So let's have a look. Winston Churchill was born on November 30, 1874. His Venus star point was February 23, 1874. Which by my count is 280 days prior. A normal 9 month term is 270 days. But at Churchill's Wiki page, I learn he was born two months premature. Which means Churchill was conceived around 70 days after his Venus Star Point. Two menstrual cycles. Churchill is an unfortunate choice as an example. I hate blowing holes in an author's work, but what am I to think?

Aside from a faulty conceptualization, delineations are where the book starts to break down. What we find are ordinary Sun-sign delineations, now labeled as a Venus Star Points. Mine is in Virgo, so I am told all about my Virgo nature. Regrettably, I am an Aquarian Sun, Leo Moon, Gemini rising with only the south node in Virgo (which is not angular), so the Venus Star delineation in Virgo, for me, fails. Which is not unexpected, since the delieations do not seem to be based on observation of any kind.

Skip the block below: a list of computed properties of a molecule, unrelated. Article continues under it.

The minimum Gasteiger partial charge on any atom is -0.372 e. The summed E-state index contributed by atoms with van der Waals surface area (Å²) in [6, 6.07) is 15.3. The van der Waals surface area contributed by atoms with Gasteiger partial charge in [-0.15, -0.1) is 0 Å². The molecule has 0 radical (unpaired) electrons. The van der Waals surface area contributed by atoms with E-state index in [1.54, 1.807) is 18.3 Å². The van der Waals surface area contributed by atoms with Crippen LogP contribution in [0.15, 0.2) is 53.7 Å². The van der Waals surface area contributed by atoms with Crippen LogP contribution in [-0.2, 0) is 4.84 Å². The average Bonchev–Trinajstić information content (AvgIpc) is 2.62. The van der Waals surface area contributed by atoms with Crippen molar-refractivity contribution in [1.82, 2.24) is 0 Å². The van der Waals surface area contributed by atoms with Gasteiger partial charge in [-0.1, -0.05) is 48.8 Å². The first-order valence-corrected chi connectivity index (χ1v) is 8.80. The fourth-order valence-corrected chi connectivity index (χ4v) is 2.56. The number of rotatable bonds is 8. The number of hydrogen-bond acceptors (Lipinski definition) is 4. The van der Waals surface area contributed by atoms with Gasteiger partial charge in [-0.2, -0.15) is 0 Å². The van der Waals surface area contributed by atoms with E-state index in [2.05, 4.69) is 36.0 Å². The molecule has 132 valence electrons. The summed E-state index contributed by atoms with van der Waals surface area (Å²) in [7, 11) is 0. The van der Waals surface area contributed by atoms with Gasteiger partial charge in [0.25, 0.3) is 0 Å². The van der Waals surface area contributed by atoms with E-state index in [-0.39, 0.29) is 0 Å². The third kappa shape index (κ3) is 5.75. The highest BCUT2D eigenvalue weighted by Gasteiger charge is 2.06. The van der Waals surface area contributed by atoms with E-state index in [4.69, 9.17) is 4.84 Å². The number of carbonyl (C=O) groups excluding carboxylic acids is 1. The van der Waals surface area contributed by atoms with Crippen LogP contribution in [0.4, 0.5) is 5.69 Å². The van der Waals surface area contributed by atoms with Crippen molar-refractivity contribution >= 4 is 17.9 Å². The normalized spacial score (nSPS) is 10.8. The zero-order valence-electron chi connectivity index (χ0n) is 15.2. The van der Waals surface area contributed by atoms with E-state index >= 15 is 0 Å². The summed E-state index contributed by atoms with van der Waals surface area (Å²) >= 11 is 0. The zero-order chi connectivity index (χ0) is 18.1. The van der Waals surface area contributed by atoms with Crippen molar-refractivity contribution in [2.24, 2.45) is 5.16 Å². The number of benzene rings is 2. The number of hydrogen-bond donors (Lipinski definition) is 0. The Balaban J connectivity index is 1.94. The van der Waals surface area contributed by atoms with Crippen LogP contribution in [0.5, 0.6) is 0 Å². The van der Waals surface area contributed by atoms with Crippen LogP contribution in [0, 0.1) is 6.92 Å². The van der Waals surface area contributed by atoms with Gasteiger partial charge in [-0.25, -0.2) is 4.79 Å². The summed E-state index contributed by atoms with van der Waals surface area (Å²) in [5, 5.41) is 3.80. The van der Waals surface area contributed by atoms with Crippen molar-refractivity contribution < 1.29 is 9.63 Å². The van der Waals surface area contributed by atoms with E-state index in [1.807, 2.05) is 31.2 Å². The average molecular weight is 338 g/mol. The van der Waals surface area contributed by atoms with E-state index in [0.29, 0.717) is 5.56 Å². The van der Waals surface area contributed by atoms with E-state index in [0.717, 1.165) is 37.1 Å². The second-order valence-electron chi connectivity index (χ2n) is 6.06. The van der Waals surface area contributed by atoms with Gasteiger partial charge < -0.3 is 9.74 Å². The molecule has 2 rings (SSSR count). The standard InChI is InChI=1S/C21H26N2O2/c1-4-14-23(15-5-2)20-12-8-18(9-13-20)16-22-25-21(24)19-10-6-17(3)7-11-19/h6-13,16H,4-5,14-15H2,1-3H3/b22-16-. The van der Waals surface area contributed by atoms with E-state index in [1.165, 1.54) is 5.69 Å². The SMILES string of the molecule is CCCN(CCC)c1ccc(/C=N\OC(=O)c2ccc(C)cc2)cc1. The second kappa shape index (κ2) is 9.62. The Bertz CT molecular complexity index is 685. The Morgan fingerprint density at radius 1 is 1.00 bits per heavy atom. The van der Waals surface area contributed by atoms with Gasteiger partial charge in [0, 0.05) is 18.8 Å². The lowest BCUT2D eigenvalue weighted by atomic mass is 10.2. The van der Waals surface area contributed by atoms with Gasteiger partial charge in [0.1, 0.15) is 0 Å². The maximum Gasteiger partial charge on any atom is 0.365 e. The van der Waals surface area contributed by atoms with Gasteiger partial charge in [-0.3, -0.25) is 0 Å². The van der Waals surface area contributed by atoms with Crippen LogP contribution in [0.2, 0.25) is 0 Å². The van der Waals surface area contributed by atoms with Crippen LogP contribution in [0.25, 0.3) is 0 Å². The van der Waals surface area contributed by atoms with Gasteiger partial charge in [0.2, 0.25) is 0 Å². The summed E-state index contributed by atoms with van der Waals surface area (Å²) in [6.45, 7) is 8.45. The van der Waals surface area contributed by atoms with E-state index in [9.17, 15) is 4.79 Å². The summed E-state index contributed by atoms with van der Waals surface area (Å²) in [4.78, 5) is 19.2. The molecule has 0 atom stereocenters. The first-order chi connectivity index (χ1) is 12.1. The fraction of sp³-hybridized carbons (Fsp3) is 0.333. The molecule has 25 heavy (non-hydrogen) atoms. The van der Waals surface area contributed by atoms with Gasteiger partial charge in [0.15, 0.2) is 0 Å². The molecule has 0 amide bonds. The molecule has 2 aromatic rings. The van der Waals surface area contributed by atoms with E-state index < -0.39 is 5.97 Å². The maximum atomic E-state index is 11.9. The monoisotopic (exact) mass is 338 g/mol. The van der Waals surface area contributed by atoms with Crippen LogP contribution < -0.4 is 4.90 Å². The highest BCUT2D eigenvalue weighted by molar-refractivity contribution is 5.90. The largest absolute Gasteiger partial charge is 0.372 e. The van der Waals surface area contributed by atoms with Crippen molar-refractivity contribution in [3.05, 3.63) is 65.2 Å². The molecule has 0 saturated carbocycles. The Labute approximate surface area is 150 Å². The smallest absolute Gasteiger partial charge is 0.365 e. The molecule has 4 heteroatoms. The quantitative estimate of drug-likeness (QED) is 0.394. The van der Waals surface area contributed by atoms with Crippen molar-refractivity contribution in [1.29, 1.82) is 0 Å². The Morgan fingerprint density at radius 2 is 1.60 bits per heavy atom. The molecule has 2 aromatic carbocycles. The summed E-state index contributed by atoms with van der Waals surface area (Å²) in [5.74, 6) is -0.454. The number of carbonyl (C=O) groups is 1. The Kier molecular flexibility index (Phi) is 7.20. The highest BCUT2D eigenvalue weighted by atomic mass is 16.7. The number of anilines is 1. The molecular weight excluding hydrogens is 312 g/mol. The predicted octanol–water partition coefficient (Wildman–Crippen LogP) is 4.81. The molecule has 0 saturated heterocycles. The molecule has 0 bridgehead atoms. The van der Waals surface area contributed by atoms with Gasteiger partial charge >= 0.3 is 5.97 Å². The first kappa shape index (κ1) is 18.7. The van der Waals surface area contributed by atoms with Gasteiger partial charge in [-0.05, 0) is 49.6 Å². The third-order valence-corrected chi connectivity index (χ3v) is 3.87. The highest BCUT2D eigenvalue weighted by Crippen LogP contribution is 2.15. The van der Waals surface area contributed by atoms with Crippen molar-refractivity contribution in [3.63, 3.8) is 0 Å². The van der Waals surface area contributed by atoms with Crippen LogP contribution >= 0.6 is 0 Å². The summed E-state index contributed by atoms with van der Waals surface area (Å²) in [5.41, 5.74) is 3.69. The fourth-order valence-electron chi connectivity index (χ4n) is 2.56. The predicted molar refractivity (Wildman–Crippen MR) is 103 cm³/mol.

It would be hard to base natal Venus Star point delineations on observation, since ten straight months of people are lumped into one big batch. The Chinese do a better job with the animal of the year, which, for driving power, has the solar cycle behind it and is further conditioned by the element of the annual animal (air, earth, fire, water, metal), which ties it to Jupiter, actually. Since Venus can represent many things - money, for example - delineations based on observation would pick up many nuances. Which I regret are lacking.

Which makes this book suitable for browsers in a store. Pick up the book, figure out who you are, look up the relevant section, and read all about you. And if you like it, you buy the book. There are many people who like this sort of casual story-telling and identify with it. This is - literally - what the author is hoping for. In a mail order setting, browsing is of course impossible, and I, a mail order merchant, am left grasping. How do I persuade you to buy the book when it is, in the end, another sun-sign book, only your sun sign is not the one you think it is?

In the relationship section, we are told that we naturally relate to those born with VSPs in complimentary signs, which is to say, the other four signs in the pentagram. While mine include Scorpio, Gemini, Aquarius and Aries, delineations are given only for Aries, Cancer and Gemini. Of that, I find I've had signficant relationships with Gemini, Cancer, Scorpio and Aquarius, but of these, Gemini - my daughter - is out of synch, since the Gemini phase ended long before she was born.